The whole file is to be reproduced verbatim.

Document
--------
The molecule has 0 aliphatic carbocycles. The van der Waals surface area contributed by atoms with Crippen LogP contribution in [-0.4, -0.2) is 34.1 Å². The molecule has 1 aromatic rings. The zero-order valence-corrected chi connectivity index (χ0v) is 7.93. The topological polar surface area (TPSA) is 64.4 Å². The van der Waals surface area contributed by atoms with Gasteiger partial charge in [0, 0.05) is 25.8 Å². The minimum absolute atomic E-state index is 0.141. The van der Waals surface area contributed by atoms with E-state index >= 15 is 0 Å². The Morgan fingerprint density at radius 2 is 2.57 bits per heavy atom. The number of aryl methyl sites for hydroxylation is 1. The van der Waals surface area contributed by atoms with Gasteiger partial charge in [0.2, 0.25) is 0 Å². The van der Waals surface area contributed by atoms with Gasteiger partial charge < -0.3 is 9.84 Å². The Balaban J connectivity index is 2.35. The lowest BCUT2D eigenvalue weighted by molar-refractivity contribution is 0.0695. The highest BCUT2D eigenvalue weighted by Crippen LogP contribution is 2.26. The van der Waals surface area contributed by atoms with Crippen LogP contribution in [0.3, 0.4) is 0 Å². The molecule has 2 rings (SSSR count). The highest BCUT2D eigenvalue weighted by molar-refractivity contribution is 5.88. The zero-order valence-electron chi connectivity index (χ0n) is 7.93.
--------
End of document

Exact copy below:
The molecule has 0 aliphatic carbocycles. The van der Waals surface area contributed by atoms with Crippen LogP contribution in [-0.4, -0.2) is 34.1 Å². The molecule has 1 aromatic rings. The zero-order valence-corrected chi connectivity index (χ0v) is 7.93. The topological polar surface area (TPSA) is 64.4 Å². The van der Waals surface area contributed by atoms with Gasteiger partial charge in [0, 0.05) is 25.8 Å². The minimum absolute atomic E-state index is 0.141. The van der Waals surface area contributed by atoms with E-state index >= 15 is 0 Å². The Morgan fingerprint density at radius 2 is 2.57 bits per heavy atom. The number of aryl methyl sites for hydroxylation is 1. The van der Waals surface area contributed by atoms with Gasteiger partial charge in [0.2, 0.25) is 0 Å². The van der Waals surface area contributed by atoms with Gasteiger partial charge < -0.3 is 9.84 Å². The Balaban J connectivity index is 2.35. The lowest BCUT2D eigenvalue weighted by molar-refractivity contribution is 0.0695. The highest BCUT2D eigenvalue weighted by Crippen LogP contribution is 2.26. The van der Waals surface area contributed by atoms with Crippen LogP contribution in [0.3, 0.4) is 0 Å². The molecule has 2 rings (SSSR count). The highest BCUT2D eigenvalue weighted by molar-refractivity contribution is 5.88. The zero-order valence-electron chi connectivity index (χ0n) is 7.93.